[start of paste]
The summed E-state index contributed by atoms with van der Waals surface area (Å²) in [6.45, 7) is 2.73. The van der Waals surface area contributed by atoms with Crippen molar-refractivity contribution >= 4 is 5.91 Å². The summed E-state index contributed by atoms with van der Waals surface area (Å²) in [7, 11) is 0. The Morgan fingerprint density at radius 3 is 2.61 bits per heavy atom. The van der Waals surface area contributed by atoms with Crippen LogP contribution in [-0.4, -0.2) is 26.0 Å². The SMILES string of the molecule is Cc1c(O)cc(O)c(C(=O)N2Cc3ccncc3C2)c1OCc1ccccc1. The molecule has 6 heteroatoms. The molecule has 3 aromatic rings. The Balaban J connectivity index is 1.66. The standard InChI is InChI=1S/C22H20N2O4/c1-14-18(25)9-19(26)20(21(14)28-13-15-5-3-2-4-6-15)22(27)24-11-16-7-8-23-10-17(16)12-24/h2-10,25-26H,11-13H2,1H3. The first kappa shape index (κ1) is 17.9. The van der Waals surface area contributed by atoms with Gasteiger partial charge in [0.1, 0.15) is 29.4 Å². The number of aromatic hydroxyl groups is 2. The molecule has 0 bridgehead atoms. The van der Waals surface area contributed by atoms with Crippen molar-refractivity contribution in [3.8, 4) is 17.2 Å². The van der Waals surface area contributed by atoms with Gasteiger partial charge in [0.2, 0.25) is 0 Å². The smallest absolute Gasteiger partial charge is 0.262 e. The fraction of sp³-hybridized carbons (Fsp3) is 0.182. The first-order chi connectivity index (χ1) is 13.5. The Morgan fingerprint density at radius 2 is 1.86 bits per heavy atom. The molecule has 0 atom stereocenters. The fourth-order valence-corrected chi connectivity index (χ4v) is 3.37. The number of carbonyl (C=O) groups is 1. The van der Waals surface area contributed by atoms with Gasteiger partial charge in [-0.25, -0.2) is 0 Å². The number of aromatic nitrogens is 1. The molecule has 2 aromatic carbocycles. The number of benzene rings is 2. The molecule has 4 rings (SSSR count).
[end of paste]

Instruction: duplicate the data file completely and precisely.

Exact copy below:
The summed E-state index contributed by atoms with van der Waals surface area (Å²) in [6.45, 7) is 2.73. The van der Waals surface area contributed by atoms with Crippen molar-refractivity contribution >= 4 is 5.91 Å². The summed E-state index contributed by atoms with van der Waals surface area (Å²) in [7, 11) is 0. The Morgan fingerprint density at radius 3 is 2.61 bits per heavy atom. The van der Waals surface area contributed by atoms with Crippen LogP contribution in [-0.4, -0.2) is 26.0 Å². The SMILES string of the molecule is Cc1c(O)cc(O)c(C(=O)N2Cc3ccncc3C2)c1OCc1ccccc1. The molecule has 6 heteroatoms. The molecule has 3 aromatic rings. The Balaban J connectivity index is 1.66. The standard InChI is InChI=1S/C22H20N2O4/c1-14-18(25)9-19(26)20(21(14)28-13-15-5-3-2-4-6-15)22(27)24-11-16-7-8-23-10-17(16)12-24/h2-10,25-26H,11-13H2,1H3. The first kappa shape index (κ1) is 17.9. The van der Waals surface area contributed by atoms with Gasteiger partial charge in [0.1, 0.15) is 29.4 Å². The number of aromatic hydroxyl groups is 2. The molecule has 0 bridgehead atoms. The van der Waals surface area contributed by atoms with Crippen molar-refractivity contribution in [3.8, 4) is 17.2 Å². The van der Waals surface area contributed by atoms with Gasteiger partial charge in [0.2, 0.25) is 0 Å². The smallest absolute Gasteiger partial charge is 0.262 e. The fraction of sp³-hybridized carbons (Fsp3) is 0.182. The first-order chi connectivity index (χ1) is 13.5. The Morgan fingerprint density at radius 2 is 1.86 bits per heavy atom. The molecule has 0 atom stereocenters. The fourth-order valence-corrected chi connectivity index (χ4v) is 3.37. The number of carbonyl (C=O) groups is 1. The van der Waals surface area contributed by atoms with Gasteiger partial charge in [-0.25, -0.2) is 0 Å². The number of aromatic nitrogens is 1. The molecule has 2 aromatic carbocycles. The number of benzene rings is 2. The molecule has 4 rings (SSSR count).